Students will learn about the latest in conservation efforts through classes ranging from field work on the 540-acre complex to a computer lab with the latest in software and computers, Chase said.
"This place is unique," Chase said. "We think it will be the international center for conservation education."
Corporations also will be able to send their workers to the center for conservation training, Chase said.
That could mean in the future that government officials and corporate executives will have a better working relationship in protecting the environment, Chase said.
Underwood asked if the center has developed a relationship with nearby Shepherd College.
Center officials said they already have worked with interns from Shepherd and students from there have helped with educational video production work.
Underwood said he believes it could also lead to a curriculum change at Shepherd to draw the two closer together.
Students at the national training center stay in a 100-bed lodge.
Underwood said he was impressed by the way the complex blends in with the natural surroundings.
In many ways the stone, wood and block structure resembles an elegant resort, with a vaulted ceiling in one hall and a massive elk head confiscated by U.S. Fish and Wildlife Service agents from California poachers mounted high above a fireplace.
The facility will have an operating budget of about $13 million. It will have a staff of about 100 fish and wildlife service officials and about 50 or 60 workers with the lodging and food service.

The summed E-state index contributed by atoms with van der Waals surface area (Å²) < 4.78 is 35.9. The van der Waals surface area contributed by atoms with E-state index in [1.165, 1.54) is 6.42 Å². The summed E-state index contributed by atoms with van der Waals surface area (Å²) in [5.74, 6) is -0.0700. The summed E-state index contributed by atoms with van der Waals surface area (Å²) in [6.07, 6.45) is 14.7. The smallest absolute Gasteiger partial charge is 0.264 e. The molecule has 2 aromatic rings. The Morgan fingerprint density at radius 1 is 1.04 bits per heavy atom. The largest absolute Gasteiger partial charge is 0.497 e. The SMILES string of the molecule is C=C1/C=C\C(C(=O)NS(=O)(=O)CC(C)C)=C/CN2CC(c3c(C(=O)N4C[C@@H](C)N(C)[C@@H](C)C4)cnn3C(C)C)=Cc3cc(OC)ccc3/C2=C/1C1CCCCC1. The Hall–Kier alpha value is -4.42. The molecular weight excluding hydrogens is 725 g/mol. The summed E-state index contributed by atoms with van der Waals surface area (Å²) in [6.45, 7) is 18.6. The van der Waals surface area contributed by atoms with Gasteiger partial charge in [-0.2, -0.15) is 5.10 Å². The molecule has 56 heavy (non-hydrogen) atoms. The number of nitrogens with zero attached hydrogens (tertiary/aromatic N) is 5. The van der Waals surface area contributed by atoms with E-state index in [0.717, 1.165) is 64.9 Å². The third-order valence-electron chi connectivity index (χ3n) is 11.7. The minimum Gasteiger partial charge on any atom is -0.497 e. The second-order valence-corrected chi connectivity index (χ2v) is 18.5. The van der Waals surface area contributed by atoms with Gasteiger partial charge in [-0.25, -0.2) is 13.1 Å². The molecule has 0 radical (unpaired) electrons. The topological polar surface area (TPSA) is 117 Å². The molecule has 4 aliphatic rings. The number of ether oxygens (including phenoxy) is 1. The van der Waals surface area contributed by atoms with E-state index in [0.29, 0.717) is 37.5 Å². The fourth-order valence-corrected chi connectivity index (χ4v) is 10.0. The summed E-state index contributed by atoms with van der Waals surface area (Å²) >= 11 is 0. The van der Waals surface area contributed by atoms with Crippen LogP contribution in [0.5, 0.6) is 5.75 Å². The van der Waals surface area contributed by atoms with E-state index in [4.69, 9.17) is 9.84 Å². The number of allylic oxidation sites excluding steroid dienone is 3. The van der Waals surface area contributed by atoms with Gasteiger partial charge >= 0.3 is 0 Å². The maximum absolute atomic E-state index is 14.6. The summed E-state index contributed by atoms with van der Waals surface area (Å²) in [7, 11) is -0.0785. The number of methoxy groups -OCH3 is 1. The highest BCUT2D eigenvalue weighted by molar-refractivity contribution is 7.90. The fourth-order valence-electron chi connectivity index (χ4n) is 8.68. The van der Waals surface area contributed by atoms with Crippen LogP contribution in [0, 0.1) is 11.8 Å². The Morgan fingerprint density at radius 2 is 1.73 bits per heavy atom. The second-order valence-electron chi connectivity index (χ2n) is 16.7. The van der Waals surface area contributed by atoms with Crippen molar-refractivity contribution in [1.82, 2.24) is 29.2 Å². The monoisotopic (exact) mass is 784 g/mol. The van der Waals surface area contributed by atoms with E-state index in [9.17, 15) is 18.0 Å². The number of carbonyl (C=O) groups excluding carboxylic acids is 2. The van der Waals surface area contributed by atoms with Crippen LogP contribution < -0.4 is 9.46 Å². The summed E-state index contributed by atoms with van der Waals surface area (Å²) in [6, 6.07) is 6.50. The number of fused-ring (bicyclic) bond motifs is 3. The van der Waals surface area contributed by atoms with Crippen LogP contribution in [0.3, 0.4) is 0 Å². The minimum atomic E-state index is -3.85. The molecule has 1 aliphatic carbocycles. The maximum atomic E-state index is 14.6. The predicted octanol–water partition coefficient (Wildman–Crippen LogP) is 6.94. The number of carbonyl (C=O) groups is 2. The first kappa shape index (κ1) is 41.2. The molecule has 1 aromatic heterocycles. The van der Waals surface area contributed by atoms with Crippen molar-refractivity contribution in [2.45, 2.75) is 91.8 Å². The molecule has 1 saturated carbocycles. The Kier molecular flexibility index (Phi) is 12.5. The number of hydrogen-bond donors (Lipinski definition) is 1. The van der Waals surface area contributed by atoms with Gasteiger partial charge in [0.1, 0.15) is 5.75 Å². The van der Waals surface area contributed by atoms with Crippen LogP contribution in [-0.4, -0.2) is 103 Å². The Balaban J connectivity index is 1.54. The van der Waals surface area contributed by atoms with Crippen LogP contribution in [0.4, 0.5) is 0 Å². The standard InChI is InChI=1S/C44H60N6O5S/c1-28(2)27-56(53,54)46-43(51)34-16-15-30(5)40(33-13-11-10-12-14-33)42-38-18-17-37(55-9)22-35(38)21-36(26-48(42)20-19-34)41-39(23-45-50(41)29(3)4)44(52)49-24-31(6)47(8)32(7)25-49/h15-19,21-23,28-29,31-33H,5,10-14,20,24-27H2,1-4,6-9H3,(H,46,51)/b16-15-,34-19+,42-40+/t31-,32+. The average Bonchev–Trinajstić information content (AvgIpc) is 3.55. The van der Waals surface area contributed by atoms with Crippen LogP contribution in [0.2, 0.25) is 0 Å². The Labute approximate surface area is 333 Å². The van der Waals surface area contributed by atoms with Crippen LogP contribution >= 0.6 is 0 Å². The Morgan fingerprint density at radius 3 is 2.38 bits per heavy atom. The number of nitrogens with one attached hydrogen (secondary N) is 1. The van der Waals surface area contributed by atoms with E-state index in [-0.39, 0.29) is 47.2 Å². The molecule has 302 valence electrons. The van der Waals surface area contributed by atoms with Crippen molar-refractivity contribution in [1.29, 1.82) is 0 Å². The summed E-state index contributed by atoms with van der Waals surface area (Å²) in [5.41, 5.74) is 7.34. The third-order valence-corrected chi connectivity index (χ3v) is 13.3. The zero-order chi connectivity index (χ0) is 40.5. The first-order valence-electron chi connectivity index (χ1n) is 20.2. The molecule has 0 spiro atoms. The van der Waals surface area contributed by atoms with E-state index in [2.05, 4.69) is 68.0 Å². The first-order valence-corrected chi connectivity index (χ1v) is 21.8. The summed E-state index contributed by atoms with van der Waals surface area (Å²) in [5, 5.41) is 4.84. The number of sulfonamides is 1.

More than 250 different conservation courses will be taught each year at the facility, Chase said.
The U.S. Fish and Wildlife Service oversees 98 million acres and has 7,000 employees, Chase said.
The training center will be officially dedicated by U.S. Sen. Robert C. Byrd, D-W.Va., on Oct. 18.
After touring the center, the governor went to Shepherd College to tour the new addition to its science building.
Most of the work at the $9.2 million addition is complete, but college officials said they ran out of funds before all of the work on the first floor of the additional space was completed.
College officials said they need about $600,000 more to finish the work. Underwood said he will see if funds can be found.
Underwood also announced plans to proceed with the construction of the Shepherdstown bypass.
The new road, nearly a mile in length, will connect W.Va. 45 and W.Va. 480 west of Shepherdstown.
Design work should be complete by early 1998 and the construction is planned for early 1999.
"This project will provide relief at the most congested intersection in Jefferson County," Underwood said.